Saturday, August 13, 2005

Out of Control DESIGN

My educational background is minimal. Instead of college, I went to Asia. That was one of the best decisions I ever made.

Modern day rennaissance man.

Natural. But who cares. Theory/practice. Examples. Biology is the study of life.

Kevin Kelly first popped up on my radar on the Well. Sealed off in the bubble of Biosphere 2, Kevin was posting messages about life inside this egg in the desert. Kevin was editor of Wired magazine back in the days when it was the must-read manifesto of push-the-envelope thinking, internet magic, hacker culture, and Silicon Valley optimism. Previously, he'd run Whole Earth with Stuart Brand.

later, at wired. later still, at model railroad show, on screen at masie

Reading Kevin Kelly's Out of Control is a humbling experience. It's entirely online -- go see for yourself. The book explores neo-biological civilization, hive mind, assembling complexity, co-evolution, ecosystems, emergence, the biosphere, network economics, post-Darwinism, self organization, and how to make something from nothing. This is the book you wish you'd had in college biology, a fascinating exploration of the edge of the life sciences chock full of real issues, not the usual collection of "proven" aphorisms and formulas. Like it's subject, the book itself is alive. It's great science, it's deep, and it is exciting. Consider this passage:

In the coming neo-biological era, all that we both rely on and fear will be more born than made. We now have computer viruses, neural networks, Biosphere 2, gene therapy, and smart cards-all humanly constructed artifacts that bind mechanical and biological processes. Future bionic hybrids will be more confusing, more pervasive, and more powerful. I imagine there might be a world of mutating buildings, living silicon polymers, software programs evolving offline, adaptable cars, rooms stuffed with coevolutionary furniture, gnatbots for cleaning, manufactured biological viruses that cure your illnesses, neural jacks, cyborgian body parts, designer food crops, simulated personalities, and a vast ecology of computing devices in constant flux.

The river of life--at least its liquid logic--flows through it all.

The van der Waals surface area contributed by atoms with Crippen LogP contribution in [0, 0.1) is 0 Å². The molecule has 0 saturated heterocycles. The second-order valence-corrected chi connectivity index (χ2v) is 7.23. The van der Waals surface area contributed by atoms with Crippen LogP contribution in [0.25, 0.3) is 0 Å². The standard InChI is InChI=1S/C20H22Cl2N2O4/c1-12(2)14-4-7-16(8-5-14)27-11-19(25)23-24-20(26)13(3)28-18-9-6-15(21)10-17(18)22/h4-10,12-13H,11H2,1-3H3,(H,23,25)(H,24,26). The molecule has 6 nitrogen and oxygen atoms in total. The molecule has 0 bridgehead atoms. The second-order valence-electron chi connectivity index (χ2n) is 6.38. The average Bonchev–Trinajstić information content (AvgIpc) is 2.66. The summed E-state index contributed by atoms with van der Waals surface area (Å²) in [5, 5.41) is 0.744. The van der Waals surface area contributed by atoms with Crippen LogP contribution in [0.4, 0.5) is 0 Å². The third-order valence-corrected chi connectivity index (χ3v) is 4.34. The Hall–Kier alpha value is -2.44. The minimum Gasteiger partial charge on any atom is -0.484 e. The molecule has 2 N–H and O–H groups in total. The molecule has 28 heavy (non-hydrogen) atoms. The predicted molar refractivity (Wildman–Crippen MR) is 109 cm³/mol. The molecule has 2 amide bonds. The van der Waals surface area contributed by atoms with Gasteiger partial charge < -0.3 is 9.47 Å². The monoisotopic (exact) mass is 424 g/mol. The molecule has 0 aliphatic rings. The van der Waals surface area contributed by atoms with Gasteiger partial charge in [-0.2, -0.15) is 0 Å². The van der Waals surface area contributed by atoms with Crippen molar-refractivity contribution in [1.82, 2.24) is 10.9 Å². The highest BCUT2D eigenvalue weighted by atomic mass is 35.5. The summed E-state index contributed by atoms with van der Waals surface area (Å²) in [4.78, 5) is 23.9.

"How do you make something from nothing? Although nature knows this trick, we haven't learned much just by watching her. We have learned more by our failures in creating complexity and by combining these lessons with small successes in imitating and understanding natural systems. So from the frontiers of computer science, and the edges of biological research, and the odd corners of interdisciplinary experimentation, I have compiled The Nine Laws of God governing the incubation of somethings from nothing: Kevin feels that life has life itself.
We should not be surprised that life, having subjugated the bulk of inert matter on Earth, would go on to subjugate technology, and bring it also under its reign of constant evolution, perpetual novelty, and an agenda out of our control. Even without the control we must surrender, a neo-biological technology is far more rewarding than a world of clocks, gears, and predictable simplicity.

As complex as things are today, everything will be more complex tomorrow. The scientists and projects reported here have been concerned with harnessing the laws of design so that order can emerge from chaos, so that organized complexity can be kept from unraveling into unorganized complications, and so that something can be made from nothing.

The Technium. See the process of mutual authorship at work.

His site is a model for the thinker of the future. An e-portfolio. A two-way channel. Recognition that a book is a process.

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